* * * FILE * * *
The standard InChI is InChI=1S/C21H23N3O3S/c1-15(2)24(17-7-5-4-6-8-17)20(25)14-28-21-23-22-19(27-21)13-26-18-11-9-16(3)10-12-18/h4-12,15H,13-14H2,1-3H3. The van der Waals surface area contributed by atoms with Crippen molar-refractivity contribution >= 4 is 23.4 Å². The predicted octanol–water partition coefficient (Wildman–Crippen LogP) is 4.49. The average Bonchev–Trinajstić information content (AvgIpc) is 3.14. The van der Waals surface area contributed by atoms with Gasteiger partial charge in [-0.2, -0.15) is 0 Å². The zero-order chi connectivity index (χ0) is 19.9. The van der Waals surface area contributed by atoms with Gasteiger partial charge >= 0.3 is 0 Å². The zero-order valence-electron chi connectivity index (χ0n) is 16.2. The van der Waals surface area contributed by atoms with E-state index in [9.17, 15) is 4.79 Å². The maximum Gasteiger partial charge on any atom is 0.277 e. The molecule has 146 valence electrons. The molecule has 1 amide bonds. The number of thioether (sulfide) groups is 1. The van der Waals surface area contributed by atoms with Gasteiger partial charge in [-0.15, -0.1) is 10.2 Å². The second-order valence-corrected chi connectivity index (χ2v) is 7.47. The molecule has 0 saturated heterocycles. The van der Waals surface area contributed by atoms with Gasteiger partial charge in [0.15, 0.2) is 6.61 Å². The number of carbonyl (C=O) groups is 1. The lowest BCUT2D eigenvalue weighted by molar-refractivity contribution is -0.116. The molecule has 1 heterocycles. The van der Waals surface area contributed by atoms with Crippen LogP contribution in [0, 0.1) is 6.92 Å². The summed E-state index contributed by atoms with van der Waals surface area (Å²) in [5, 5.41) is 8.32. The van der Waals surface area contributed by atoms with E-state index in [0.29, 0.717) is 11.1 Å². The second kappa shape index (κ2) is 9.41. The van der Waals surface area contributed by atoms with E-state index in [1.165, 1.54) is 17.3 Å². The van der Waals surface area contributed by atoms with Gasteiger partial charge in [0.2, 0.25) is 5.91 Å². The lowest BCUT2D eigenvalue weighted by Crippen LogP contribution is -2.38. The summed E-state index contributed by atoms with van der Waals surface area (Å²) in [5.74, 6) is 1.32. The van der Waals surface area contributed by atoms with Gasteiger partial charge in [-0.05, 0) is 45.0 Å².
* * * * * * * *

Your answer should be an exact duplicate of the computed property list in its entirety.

The standard InChI is InChI=1S/C21H23N3O3S/c1-15(2)24(17-7-5-4-6-8-17)20(25)14-28-21-23-22-19(27-21)13-26-18-11-9-16(3)10-12-18/h4-12,15H,13-14H2,1-3H3. The van der Waals surface area contributed by atoms with Crippen molar-refractivity contribution >= 4 is 23.4 Å². The predicted octanol–water partition coefficient (Wildman–Crippen LogP) is 4.49. The average Bonchev–Trinajstić information content (AvgIpc) is 3.14. The van der Waals surface area contributed by atoms with Gasteiger partial charge in [-0.2, -0.15) is 0 Å². The zero-order chi connectivity index (χ0) is 19.9. The van der Waals surface area contributed by atoms with Gasteiger partial charge >= 0.3 is 0 Å². The zero-order valence-electron chi connectivity index (χ0n) is 16.2. The van der Waals surface area contributed by atoms with E-state index in [9.17, 15) is 4.79 Å². The maximum Gasteiger partial charge on any atom is 0.277 e. The molecule has 146 valence electrons. The molecule has 1 amide bonds. The number of thioether (sulfide) groups is 1. The van der Waals surface area contributed by atoms with Gasteiger partial charge in [-0.15, -0.1) is 10.2 Å². The second-order valence-corrected chi connectivity index (χ2v) is 7.47. The molecule has 0 saturated heterocycles. The van der Waals surface area contributed by atoms with Gasteiger partial charge in [0.15, 0.2) is 6.61 Å². The number of carbonyl (C=O) groups is 1. The lowest BCUT2D eigenvalue weighted by molar-refractivity contribution is -0.116. The molecule has 1 heterocycles. The van der Waals surface area contributed by atoms with Crippen LogP contribution in [0, 0.1) is 6.92 Å². The summed E-state index contributed by atoms with van der Waals surface area (Å²) in [5, 5.41) is 8.32. The van der Waals surface area contributed by atoms with E-state index in [0.29, 0.717) is 11.1 Å². The second kappa shape index (κ2) is 9.41. The van der Waals surface area contributed by atoms with E-state index in [1.165, 1.54) is 17.3 Å². The van der Waals surface area contributed by atoms with Gasteiger partial charge in [0.2, 0.25) is 5.91 Å². The lowest BCUT2D eigenvalue weighted by Crippen LogP contribution is -2.38. The summed E-state index contributed by atoms with van der Waals surface area (Å²) in [5.74, 6) is 1.32. The van der Waals surface area contributed by atoms with Gasteiger partial charge in [-0.05, 0) is 45.0 Å².